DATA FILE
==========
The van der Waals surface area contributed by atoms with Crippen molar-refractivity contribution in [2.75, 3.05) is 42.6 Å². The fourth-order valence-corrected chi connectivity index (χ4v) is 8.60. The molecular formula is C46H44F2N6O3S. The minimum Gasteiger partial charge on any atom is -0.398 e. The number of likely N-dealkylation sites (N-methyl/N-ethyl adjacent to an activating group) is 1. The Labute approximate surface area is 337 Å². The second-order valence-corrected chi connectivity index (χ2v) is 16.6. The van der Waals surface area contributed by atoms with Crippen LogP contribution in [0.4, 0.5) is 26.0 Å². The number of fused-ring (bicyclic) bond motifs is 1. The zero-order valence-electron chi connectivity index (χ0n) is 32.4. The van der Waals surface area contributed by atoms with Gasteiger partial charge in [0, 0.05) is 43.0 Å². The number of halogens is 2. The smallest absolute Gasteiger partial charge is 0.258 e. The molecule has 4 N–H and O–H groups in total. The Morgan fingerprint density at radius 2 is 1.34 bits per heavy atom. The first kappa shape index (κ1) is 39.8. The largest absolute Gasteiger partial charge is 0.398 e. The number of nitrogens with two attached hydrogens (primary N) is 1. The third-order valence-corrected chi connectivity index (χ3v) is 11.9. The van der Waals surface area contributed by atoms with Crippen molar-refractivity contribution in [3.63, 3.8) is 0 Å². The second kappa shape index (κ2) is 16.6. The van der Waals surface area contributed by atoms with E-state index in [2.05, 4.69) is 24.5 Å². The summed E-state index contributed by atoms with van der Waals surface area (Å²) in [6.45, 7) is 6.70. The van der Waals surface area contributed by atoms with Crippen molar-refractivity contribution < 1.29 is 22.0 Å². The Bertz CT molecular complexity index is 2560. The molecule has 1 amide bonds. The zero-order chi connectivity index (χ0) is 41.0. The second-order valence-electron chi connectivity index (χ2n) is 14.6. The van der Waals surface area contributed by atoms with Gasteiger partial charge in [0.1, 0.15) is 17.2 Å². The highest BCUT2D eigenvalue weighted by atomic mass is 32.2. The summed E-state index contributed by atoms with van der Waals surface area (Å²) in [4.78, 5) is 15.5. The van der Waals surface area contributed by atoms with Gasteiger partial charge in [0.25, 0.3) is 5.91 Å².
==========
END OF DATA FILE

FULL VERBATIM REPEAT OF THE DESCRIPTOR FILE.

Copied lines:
The van der Waals surface area contributed by atoms with Crippen molar-refractivity contribution in [2.75, 3.05) is 42.6 Å². The fourth-order valence-corrected chi connectivity index (χ4v) is 8.60. The molecular formula is C46H44F2N6O3S. The minimum Gasteiger partial charge on any atom is -0.398 e. The number of likely N-dealkylation sites (N-methyl/N-ethyl adjacent to an activating group) is 1. The Labute approximate surface area is 337 Å². The second-order valence-corrected chi connectivity index (χ2v) is 16.6. The van der Waals surface area contributed by atoms with Crippen LogP contribution in [0.4, 0.5) is 26.0 Å². The number of fused-ring (bicyclic) bond motifs is 1. The zero-order valence-electron chi connectivity index (χ0n) is 32.4. The van der Waals surface area contributed by atoms with Gasteiger partial charge in [0, 0.05) is 43.0 Å². The number of halogens is 2. The smallest absolute Gasteiger partial charge is 0.258 e. The molecule has 4 N–H and O–H groups in total. The Morgan fingerprint density at radius 2 is 1.34 bits per heavy atom. The first kappa shape index (κ1) is 39.8. The largest absolute Gasteiger partial charge is 0.398 e. The number of nitrogens with two attached hydrogens (primary N) is 1. The third-order valence-corrected chi connectivity index (χ3v) is 11.9. The van der Waals surface area contributed by atoms with Crippen molar-refractivity contribution in [3.63, 3.8) is 0 Å². The second kappa shape index (κ2) is 16.6. The van der Waals surface area contributed by atoms with E-state index in [2.05, 4.69) is 24.5 Å². The summed E-state index contributed by atoms with van der Waals surface area (Å²) in [6.45, 7) is 6.70. The van der Waals surface area contributed by atoms with Crippen molar-refractivity contribution < 1.29 is 22.0 Å². The Bertz CT molecular complexity index is 2560. The molecule has 1 amide bonds. The zero-order chi connectivity index (χ0) is 41.0. The second-order valence-electron chi connectivity index (χ2n) is 14.6. The van der Waals surface area contributed by atoms with Gasteiger partial charge in [0.1, 0.15) is 17.2 Å². The highest BCUT2D eigenvalue weighted by atomic mass is 32.2. The summed E-state index contributed by atoms with van der Waals surface area (Å²) in [4.78, 5) is 15.5. The van der Waals surface area contributed by atoms with Gasteiger partial charge in [0.25, 0.3) is 5.91 Å².